As the sample size of Black respondents in any of these polls tends to hover around 100, it’s difficult to say why Black voters seem less pro-Democratic than they were in 2020 or 2018.
The simplest explanation is the same one I had back in April: Biden’s standing. His average approval rating among Black adults in these polls is 64%. In a compilation of Gallup polls I looked at earlier this year, it was 67%. Biden had an approval rating among Black Americans in the high 80s at the beginning of his term.
Biden’s positive standing with Black voters is still significantly higher than his average approval rating with all adults (in the low 40s). But it’s also lower than the lowest rating of the last Democratic president (Barack Obama) with this group.
The question going forward is how Democrats’ lower standing with Black voters on the generic ballot translates into midterm election results. About 14% of Black voters are, on average, undecided or leaning toward backing a third-party candidate. Many of them could end up either voting Democratic or staying home.
But if Democratic House candidates’ current margin among Black voters on the generic ballot – 62 points – holds, it would be the smallest margin they’ve won this group by since 1990.
Public House polls match partisan House polls
All of the polls cited in the above analysis of Black voters come from reputable nonpartisan public pollsters, including ABC News/Washington Post, New York Times/Siena College and Quinnipiac University. There’s a simple reason we use this data: We know it hasn’t been selectively released or manipulated.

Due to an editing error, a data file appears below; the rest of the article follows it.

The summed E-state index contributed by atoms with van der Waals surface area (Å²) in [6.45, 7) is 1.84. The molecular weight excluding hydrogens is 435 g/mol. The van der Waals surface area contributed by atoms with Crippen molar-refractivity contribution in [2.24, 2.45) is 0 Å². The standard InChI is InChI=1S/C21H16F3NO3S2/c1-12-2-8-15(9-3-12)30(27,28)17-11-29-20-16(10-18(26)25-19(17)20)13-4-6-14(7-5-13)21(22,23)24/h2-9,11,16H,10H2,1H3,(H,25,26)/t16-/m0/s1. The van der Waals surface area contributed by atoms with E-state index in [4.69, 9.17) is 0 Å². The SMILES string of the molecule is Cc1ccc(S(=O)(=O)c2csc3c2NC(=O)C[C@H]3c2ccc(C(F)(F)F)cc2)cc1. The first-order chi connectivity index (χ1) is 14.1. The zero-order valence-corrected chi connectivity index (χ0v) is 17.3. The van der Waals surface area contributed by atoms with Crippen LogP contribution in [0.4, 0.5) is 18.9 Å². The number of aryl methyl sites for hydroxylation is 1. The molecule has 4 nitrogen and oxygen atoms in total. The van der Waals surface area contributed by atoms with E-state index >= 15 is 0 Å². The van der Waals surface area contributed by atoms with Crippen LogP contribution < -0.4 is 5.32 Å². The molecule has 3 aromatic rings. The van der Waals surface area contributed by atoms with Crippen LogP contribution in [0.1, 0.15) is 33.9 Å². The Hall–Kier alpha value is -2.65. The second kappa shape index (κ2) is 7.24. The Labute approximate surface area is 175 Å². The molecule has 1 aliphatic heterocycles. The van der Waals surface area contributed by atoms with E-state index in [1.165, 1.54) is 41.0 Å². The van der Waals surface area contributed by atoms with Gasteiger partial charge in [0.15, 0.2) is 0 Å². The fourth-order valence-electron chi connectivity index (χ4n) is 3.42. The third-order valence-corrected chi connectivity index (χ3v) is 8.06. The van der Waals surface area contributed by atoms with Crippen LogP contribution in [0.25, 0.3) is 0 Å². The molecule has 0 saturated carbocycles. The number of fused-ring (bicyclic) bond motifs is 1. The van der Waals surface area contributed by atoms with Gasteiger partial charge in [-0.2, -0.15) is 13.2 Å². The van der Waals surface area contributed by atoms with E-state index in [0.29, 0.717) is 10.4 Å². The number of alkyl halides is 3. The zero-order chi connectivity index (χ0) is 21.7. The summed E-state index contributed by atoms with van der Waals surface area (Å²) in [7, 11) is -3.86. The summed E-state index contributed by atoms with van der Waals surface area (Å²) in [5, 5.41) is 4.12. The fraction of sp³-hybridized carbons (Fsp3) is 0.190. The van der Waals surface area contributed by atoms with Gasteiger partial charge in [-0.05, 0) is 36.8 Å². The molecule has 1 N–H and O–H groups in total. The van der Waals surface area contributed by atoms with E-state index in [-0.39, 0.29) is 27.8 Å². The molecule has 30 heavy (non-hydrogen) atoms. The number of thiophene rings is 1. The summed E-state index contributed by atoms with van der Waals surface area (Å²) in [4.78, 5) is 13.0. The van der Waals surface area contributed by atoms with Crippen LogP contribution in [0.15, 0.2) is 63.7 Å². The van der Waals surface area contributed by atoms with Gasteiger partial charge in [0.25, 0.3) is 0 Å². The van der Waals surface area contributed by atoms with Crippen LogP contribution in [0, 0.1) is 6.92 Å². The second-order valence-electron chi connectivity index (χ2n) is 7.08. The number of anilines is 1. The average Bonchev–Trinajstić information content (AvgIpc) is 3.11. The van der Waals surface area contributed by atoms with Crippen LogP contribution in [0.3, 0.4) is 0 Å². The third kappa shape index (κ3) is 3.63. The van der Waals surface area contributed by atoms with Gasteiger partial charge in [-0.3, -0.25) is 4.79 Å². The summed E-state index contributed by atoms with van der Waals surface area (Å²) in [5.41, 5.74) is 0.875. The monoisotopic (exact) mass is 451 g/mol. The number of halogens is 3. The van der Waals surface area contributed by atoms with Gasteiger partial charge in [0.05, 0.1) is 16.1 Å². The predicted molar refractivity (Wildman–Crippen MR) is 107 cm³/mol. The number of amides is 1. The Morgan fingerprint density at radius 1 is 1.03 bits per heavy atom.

Of course, we have the luxury of having a lot of public national polls to detect trends. We do not have the same luxury when it comes to polling of individual House districts. Most of the polls in the public domain at this level are from campaigns or partisan groups with a vested interest in the outcome.
It turns out, though, that these polls, on average, are showing a similar thing about the House playing field: It’s tight, but with a clear shift to the GOP from 2020.
There have been 36 House polls conducted and released since the beginning of August from partisan sources in races including one Democratic and one Republican candidate. I took the result of each of these surveys, took away 4 points from the Democratic or Republican side (because that is the average bias for partisan polls) depending on whether the sponsor was sympathetic to Democratic/liberal or Republican/conservative causes, and then compared the new margin to the 2020 presidential vote in the district.